Don McGlynn’s uncompromising and soulful documentary look at the tumultuous life of musician and rebel Charles Mingus is fascinating stuff. Mingus said of himself “I am half black man, half yellow man, but I claim to be a Negro. I am Charles Mingus, the famed jazz musician–but not famed enough to make a living in America.” His statement summed up the conflict that plagued this musical genius his entire life: volatility, pain, prescience, and raw rage roiled inside a complex man, composer, bass player, and trombonist who transcended labels and refused to be pigeonholed into a single musical style–and who did not achieve real fame until late in his career.
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We live at a moment in time when the Israeli-Palestinian conflict, now more than a century old, continues to be of overwhelming international political and societal importance. From its inception, that conflict has also, of course, had powerful and deeply troubling consequences for Israelis and Palestinians themselves. The story at its most basic level is one that involves two peoples struggling for national recognition and expression in a small but richly significant piece of land. The tragedy of this history, as both the Israeli novelist, Amos Oz, and the Palestinian scholar, Sari Nusseibeh, have each pointed out, stems from a conflict between the rights of two peoples with equal and legitimate aspirations to nationhood and self-expression in a single small territory to which they can both lay claim.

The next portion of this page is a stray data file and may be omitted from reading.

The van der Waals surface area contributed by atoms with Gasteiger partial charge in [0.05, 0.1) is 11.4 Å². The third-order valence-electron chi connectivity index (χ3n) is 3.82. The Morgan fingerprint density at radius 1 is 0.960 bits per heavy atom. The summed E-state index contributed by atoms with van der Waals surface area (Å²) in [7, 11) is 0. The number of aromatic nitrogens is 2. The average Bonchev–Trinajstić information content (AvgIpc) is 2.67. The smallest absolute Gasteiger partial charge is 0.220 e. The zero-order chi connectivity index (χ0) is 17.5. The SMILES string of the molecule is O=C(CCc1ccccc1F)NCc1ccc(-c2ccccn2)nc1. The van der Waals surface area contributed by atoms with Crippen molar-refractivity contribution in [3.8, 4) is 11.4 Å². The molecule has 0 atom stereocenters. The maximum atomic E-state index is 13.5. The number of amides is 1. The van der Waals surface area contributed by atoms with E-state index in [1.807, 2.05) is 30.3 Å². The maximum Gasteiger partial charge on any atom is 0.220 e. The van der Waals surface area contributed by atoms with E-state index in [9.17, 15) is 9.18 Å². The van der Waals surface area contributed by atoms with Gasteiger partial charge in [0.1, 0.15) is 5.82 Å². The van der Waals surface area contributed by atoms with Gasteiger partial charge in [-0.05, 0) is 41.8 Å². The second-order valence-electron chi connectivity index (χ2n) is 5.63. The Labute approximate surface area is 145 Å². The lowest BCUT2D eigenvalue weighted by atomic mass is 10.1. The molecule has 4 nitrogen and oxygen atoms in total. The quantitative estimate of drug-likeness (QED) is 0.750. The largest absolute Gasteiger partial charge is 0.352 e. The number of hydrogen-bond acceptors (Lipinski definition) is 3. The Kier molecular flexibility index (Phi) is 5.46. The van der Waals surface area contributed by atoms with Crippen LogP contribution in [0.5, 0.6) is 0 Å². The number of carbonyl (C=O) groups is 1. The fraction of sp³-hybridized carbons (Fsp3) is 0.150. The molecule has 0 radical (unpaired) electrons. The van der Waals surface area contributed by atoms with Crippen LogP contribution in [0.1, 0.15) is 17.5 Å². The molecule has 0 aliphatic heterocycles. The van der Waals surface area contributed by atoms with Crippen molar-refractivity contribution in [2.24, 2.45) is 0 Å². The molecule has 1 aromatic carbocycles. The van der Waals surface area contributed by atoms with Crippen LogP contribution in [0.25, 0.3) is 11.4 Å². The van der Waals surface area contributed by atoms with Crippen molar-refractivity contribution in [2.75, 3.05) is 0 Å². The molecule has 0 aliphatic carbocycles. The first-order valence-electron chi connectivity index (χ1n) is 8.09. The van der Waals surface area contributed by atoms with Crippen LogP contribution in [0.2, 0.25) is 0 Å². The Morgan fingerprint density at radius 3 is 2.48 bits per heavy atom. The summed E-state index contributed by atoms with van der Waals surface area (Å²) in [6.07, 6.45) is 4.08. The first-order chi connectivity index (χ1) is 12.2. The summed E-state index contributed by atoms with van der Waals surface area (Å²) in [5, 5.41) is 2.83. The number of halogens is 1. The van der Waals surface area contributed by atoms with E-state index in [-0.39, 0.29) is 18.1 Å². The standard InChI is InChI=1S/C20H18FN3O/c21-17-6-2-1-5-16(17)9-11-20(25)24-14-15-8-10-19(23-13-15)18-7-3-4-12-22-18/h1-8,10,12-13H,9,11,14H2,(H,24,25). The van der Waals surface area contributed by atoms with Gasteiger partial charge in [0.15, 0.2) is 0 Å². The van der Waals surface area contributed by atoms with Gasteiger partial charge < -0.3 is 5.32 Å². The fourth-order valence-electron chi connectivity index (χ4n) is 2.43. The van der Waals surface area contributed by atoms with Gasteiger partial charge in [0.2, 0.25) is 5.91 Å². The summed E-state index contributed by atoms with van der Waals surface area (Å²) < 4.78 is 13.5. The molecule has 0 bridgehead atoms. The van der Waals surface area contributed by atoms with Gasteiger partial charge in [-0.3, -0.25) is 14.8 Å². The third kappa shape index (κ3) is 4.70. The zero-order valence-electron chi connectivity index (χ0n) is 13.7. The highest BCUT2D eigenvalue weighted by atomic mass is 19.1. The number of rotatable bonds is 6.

Targeted will be examining one of the key issues of the day, gun control, and will take you on a fast-paced journey, following 22 year-old director Jesse Winton as he travels across the world, and goes back to the historical roots of the gun-control agenda, exposing it, and bringing out the dark truth behind gun control.
What would it be like if your last name was Hitler? Director Matt Ogens seeks that answer by intimately portraying a diverse group of individuals with that same unfortunate name.
Comic Russell Brand uses drugs, sex and fame in a quest for happiness, only to find it remains elusive. As he explores iconic figures such as Gandhi, Malcolm X, Che Guevara, and Jesus, he transforms himself into a political antagonist.
A conservative lawyer named Diane takes her two teenage children Jake and Zoe to meet their estranged, hippie grandmother in Woodstock after her husband asks for a divorce.